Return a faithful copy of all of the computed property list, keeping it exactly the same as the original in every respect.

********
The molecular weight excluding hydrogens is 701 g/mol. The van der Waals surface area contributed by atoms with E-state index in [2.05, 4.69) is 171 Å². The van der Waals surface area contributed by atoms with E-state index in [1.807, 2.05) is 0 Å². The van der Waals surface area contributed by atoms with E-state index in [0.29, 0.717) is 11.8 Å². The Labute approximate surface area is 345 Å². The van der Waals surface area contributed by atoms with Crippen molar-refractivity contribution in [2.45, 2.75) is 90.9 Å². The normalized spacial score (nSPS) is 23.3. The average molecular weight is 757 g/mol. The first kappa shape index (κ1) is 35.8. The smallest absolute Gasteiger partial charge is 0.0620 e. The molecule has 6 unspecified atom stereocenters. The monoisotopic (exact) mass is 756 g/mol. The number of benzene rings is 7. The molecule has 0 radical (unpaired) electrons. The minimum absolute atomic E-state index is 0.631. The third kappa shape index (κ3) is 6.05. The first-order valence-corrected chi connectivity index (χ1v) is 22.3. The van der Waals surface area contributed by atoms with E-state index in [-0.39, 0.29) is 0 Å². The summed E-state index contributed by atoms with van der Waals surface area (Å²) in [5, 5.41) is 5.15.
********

The molecular weight excluding hydrogens is 701 g/mol. The van der Waals surface area contributed by atoms with E-state index in [2.05, 4.69) is 171 Å². The van der Waals surface area contributed by atoms with E-state index in [1.807, 2.05) is 0 Å². The van der Waals surface area contributed by atoms with E-state index in [0.29, 0.717) is 11.8 Å². The Labute approximate surface area is 345 Å². The van der Waals surface area contributed by atoms with Crippen molar-refractivity contribution in [2.45, 2.75) is 90.9 Å². The normalized spacial score (nSPS) is 23.3. The average molecular weight is 757 g/mol. The first kappa shape index (κ1) is 35.8. The smallest absolute Gasteiger partial charge is 0.0620 e. The molecule has 6 unspecified atom stereocenters. The monoisotopic (exact) mass is 756 g/mol. The number of benzene rings is 7. The molecule has 0 radical (unpaired) electrons. The minimum absolute atomic E-state index is 0.631. The third kappa shape index (κ3) is 6.05. The first-order valence-corrected chi connectivity index (χ1v) is 22.3. The van der Waals surface area contributed by atoms with E-state index in [-0.39, 0.29) is 0 Å². The summed E-state index contributed by atoms with van der Waals surface area (Å²) in [5, 5.41) is 5.15.